3. When you get 2/3rds done, stop adding beads and double chains. Instead, single chain into the rest of the stitches of the foundation chain until you get to the 5th stitch from the end. There add a bead by pulling up a loop in the stitch, push down a bead and then complete the single stitch by yarning over and pulling through both loops on the hook. This will serve as the bead closure for the end of the bracelet.

4. Complete the row with single stitches.

5. You're pretty much done! I decided to add a little tassel to the end of my bracelet by knotting the end threads together (instead of weaving them back in) and knotting on a few additional pieces of thread.

And you're done!

To fit the bracelet, just wrap it around your wrist and push the first bead and last bead into the opening of one of the double chains of the bracelet. It may take a few tries to get it to fall where you want it too, but don't try to make it perfect. Part of the wrap bracelet appeal is its unstructured look.

backhand view
back of the wrist view

Please let me know (show me pictures!) if you make this bracelet!
My goal with the crochet patterns I share is always to share something that will bring joy to any who come across this page. Do let me know if you have questions.

See you soon with another wrap bracelet pattern!


I linked up at:

The Girl Creative

The Girl Creative

Tuesday, August 16, 2011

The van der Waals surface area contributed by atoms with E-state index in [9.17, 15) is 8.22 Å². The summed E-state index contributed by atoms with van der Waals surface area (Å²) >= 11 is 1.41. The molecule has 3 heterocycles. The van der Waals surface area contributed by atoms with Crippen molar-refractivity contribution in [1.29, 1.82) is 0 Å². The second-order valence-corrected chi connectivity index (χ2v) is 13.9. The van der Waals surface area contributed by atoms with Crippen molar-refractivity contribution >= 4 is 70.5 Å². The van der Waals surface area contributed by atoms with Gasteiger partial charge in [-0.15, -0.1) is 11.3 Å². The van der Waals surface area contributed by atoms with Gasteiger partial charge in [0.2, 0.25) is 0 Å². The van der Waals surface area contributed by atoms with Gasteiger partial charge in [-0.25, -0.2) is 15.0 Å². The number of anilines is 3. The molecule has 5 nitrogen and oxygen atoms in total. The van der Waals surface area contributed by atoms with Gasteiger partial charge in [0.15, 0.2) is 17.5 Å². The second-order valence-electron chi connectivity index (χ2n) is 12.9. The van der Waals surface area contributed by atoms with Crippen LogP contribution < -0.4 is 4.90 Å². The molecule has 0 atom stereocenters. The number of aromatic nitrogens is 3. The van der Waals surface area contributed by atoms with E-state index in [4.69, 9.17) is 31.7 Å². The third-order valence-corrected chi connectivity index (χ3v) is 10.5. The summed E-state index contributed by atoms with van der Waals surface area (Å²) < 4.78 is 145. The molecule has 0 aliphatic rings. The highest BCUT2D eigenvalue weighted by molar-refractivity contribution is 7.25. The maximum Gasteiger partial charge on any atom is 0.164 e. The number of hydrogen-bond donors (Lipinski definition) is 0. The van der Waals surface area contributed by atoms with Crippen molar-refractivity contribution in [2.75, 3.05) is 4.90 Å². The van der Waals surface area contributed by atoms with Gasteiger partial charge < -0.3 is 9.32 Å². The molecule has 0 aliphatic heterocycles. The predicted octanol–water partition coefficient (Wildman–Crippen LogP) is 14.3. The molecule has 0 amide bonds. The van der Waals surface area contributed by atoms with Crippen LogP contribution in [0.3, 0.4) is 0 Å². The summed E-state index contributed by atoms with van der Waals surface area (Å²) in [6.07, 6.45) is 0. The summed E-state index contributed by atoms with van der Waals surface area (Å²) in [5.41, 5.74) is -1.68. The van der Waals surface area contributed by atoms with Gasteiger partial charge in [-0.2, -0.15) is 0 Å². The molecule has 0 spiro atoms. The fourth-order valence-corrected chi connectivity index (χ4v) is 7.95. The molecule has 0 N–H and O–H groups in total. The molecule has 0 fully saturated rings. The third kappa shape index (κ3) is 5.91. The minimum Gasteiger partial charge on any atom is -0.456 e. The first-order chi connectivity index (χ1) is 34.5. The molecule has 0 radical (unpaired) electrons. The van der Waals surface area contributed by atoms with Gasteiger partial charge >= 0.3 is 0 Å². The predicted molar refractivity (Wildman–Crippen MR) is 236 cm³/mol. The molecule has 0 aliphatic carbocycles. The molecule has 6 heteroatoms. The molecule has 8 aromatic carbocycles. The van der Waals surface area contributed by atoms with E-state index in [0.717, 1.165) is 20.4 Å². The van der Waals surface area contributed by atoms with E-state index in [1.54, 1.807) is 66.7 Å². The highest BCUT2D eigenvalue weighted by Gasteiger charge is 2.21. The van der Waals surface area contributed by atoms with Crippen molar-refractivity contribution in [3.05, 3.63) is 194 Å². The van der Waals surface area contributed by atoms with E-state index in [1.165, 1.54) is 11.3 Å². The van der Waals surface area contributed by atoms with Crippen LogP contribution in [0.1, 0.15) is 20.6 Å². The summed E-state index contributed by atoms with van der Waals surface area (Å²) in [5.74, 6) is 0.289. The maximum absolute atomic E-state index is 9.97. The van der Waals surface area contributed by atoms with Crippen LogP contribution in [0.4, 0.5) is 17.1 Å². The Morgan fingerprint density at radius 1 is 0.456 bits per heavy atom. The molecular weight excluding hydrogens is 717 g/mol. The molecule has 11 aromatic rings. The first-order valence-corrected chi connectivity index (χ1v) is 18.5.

Hey Look: My Scarf Design is sorta like Donna Karan Sweater featured in Allure

Can you see the similarities?

My Lattice Stitch Summer Scarf (wrapped around my arm)
Lauren Conrad, Allure Magazine May 2011
I was dusting, my least favorite chore, especially since we've been away for four days and I was gone a week before that- when I picked up the May issue of Allure magazine and thought, that sweater looks familiar. 

We get quite a few magazines at our house. They are all gifts from a great friend of mine who started subscriptions for me when I was pregnant and not going out much. They proved to be a great escape in those first few months after Baby H arrived. 

I don't know much about Lauren Conrad, I tried to watch one episode of the Hills and didn't make it through the first 2 minutes. A friend tells me she's the least objectionable person from the show, I'll take her word for it. 

I do know a bit about Donna Karan. There hasn't been a season since I started being fashion-interested (I used to be fashion-obsessed but that has dulled since I've gotten craft-obsessed) that I haven't loved her Ready to Wear lines. Both her high end label and the more affordable (if you think 100 buck shirts are affordable) DKNY line fit with my style preferences - sleek, modern, tailored lines and menswear inspired.